Summary: Three reasons Christ’s birth should cause us to praise.

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Luke 1:26-38

The Birth of Christ

Woodlawn Baptist Church

November 13, 2005


Read Luke 1:26-38.

In our last message from Luke 1, I told you that when God invades our lives, He alone chooses the time He will do a thing, the people He through whom He will work, the methods He will use to accomplish His will, and He chooses the purpose for which He will invade our lives. Certainly all of those things are true of our passage today. When God invaded the lives of Mary and Joseph, He did so in an extraordinary way for an extraordinary purpose – to announce the birth of Christ!

The birth of Christ is certainly one of the greatest events in all of history. During our time together this morning I want to give you some reasons you ought to rejoice and praise God concerning what He did then and for what He promised to do in the future. The birth of Christ was an invasion on mankind that should result in spontaneous praise to the Lord of heaven! Here is God fulfilling His promise of a Savior and demonstrating His great love for fallen man! He could have left us in our sin. He could have turned His back on us forever. “But God so loved the world that He gave His only begotten Son…!” However, the announcement God gave Mary should result in more than a response of praise. The announcement did not only concern Christ’s first coming; it also looks ahead to His second coming. So while our passage should result in praise and adoration to God, it should also cause us to be prepared for the Savior’s return.

Christ’s Birth Was Obscure In It’s Origin

Of all the places God could have chosen for an event like this to take place, Nazareth was an unlikely choice. Located about 60 miles north of Jerusalem, Nazareth was a little hick town out in the middle of nowhere. Remember that the people would ask in astonishment, “Can anything good come out of Nazareth?” Surely not! Why not Jerusalem, the center of the Jewish world?

Not only did God choose to give the news in an obscure village, He chose an obscure girl. Verse 27 says that Gabriel came to a virgin by the name of Mary who had been formally engaged to Joseph. Who was Mary? Was she rich and famous? Was she the daughter of kings or queens? She was none of this! She was just a teenage girl who was quietly living out her life, who had expected to marry this common carpenter and enjoy her life in Nazareth.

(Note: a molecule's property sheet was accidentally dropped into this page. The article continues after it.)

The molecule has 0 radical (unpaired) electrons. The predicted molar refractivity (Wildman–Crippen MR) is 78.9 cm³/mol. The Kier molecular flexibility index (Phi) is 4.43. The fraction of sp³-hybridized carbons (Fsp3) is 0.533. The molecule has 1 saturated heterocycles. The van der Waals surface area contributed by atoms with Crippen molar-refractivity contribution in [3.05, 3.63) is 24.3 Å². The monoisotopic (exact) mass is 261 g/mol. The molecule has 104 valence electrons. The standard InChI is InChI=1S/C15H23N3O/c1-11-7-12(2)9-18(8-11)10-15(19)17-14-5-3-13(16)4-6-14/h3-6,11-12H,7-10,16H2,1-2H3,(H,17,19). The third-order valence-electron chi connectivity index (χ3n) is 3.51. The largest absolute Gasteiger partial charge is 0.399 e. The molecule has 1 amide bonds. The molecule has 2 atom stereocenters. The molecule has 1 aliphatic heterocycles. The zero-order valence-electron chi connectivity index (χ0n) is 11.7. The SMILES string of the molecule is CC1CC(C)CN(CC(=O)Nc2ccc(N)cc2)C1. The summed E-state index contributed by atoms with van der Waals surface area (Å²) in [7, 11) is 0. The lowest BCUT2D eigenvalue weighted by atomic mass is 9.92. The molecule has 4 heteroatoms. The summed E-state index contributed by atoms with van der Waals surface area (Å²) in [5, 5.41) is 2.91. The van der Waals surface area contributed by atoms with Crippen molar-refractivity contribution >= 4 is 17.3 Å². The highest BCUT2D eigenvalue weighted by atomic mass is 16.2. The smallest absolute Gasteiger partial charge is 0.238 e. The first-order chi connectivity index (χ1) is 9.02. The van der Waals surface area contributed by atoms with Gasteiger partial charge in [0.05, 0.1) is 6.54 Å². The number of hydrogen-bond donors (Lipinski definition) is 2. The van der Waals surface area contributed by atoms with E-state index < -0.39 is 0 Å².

While Mary may have been obscure humanly speaking, obviously she was not obscure in the eyes of God. Verse 28 says that she was highly favored. Favored is the word for grace. In other words, God bestowed His grace on Mary. He thought very highly of her. I’m reminded of Noah. Remember that Noah found grace in the eyes of God, and here Mary found grace in God’s eyes as well. This has nothing to do with her salvation – but it does indicate that God was very fond of this girl.

I think its worth noting that while Mary should never be elevated so highly as Catholicism has lifted her, don’t overlook the fact that of all the millions of women ever born into humanity, she alone was chosen to be the mother of our Savior. You cannot deny the high honor of her human position, but the honor belongs to God – He chose her! Gabriel went on to say that God was with her and that she was blessed among women.

Christ’s Birth Was Fantastic In What It Would Accomplish

If Mary was troubled at seeing Gabriel and hearing the first announcement, you can imagine what must have run through her mind at he continued. Gabriel told Mary she would have a son and that she would name Him Jesus – Jehovah is salvation. This would have been a common name in Jewish families, but now for the first time they would know what the salvation of the Lord was really all about.

“He shall be great.” From our viewpoint we know that He was great in His conception and in His sinlessness and power and love and miracles and in every other way. But remember that Mary has no knowledge of any of this. All she knows is that she’s going to have a son, she was going to name that son with a common Jewish name and that he’d be great somehow. But then Gabriel starts getting more specific.

“He shall be called the Son of the Highest.” The Son of the Most High God. That was the name used throughout the Old Testament for God. It was the Most High God who allotted land to the nations. It was the Most High God who delivered in times of need. In Psalm 97:9 David wrote, “For thou, Lord, art high above all the earth: thou art exalted far above all gods.” The Lord Himself said through Isaiah, “I am the Lord, and there is none else, there is no God beside me…” It is that High and Mighty and Holy God that Gabriel had in mind when he told Mary that her son would be called the Son of the Highest. It signified great power and authority, but it also signified that by His very nature He was the Son of God in the most intimate sense possible.

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